Artificial intelligence has mapped out the shape of virtually every protein known to science.
The breakthrough will help to tackle major global challenges such as developing malaria vaccines and fighting plastic pollution, experts say.
Proteins are the building blocks of life, and their shape is closely linked to their function.
Being able to predict a protein’s structure gives scientists a better understanding of what it does and how it works.
The research was conducted by DeepMind and EMBL’s European Bioinformatics Institute (EMBL-EBI), which used the AlphaFold AI system to predict a protein’s 3D structure.
The AlphaFold Protein Structure Database – which is freely available to the scientific community – has been expanded from nearly one million protein structures to more than 200 million structures, covering almost every organism on Earth that has had its genome sequenced.
The expansion includes predicted shapes for the widest possible range of species, including plants, bacteria, animals, and other organisms, opening up new avenues of research across the life sciences.
Demis Hassabis, founder and CEO of DeepMind, said: “We’ve been amazed by the rate at which AlphaFold has already become an essential tool for hundreds of thousands of scientists in labs and universities across the world.
“From fighting disease to tackling plastic pollution, AlphaFold has already enabled incredible impact on some of our biggest global challenges.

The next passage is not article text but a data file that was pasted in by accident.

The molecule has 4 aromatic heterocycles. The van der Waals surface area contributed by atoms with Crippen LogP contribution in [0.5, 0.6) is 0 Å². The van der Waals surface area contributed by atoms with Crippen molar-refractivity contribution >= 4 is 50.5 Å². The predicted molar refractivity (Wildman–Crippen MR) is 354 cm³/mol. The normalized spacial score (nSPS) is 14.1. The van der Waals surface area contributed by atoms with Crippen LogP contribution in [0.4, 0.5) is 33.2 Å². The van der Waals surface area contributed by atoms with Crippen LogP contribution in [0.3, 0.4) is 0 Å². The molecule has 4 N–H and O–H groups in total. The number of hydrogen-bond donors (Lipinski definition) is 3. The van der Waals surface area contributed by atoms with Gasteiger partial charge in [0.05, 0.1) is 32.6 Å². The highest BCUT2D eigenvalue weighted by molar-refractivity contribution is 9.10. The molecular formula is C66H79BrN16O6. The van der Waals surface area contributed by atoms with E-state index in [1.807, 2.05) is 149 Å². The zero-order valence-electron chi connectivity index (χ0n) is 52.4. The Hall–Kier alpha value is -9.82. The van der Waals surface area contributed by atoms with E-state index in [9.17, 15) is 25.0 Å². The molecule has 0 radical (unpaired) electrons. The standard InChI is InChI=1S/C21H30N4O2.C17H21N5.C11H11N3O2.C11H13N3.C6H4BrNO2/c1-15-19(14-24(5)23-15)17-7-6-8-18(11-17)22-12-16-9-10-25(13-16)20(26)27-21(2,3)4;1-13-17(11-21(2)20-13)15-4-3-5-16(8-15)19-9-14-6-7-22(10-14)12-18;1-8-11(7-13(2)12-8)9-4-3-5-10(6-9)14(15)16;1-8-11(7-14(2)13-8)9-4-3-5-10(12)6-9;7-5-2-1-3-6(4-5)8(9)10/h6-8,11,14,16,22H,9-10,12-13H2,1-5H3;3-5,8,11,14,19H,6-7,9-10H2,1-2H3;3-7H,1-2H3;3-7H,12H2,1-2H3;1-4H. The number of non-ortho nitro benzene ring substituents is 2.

“Our hope is that this expanded database will aid countless more scientists in their important work and open up completely new avenues of scientific discovery.”
In December 2020, AlphaFold was recognised as a solution to the 50-year-old grand challenge of protein structure prediction by the organisers of the Critical Assessment of protein Structure Prediction (Casp).
At the time, it demonstrated that it could accurately predict the shape of a protein, at scale and in minutes, to atomic accuracy.
The database works like an internet search for protein structures by providing instant access to predicted models.
This cuts down the time it takes for scientists to learn more about the likely shapes of the proteins they are researching, speeding up experimental work.
Earlier predictions have already helped scientists in their quest to create an effective malaria vaccine.
Scientists at the University of Oxford and the National Institute of Allergy and Infectious Diseases have been researching a protein called Pfs48/45, which is one of the most promising candidates for inclusion in a transmission-blocking malaria vaccine.
Existing technology alone did not allow them to fully understand the structure of the protein in order to see where the most effective transmission-blocking antibodies bind across its surface.
Matthew Higgins, professor of Molecular Parasitology and co-author of that study, said: “By combining AlphaFold models with our experimental information from crystallography, we could reveal the structure of Pfs48/45, understand its dynamics and show where transmission-blocking antibodies bind.
“This insight will now be used to design improved vaccines which induce the most potent transmission-blocking antibodies.”
DeepMind and EMBL-EBI said they will continue to refresh the database periodically, with the aim of improving features and functionality.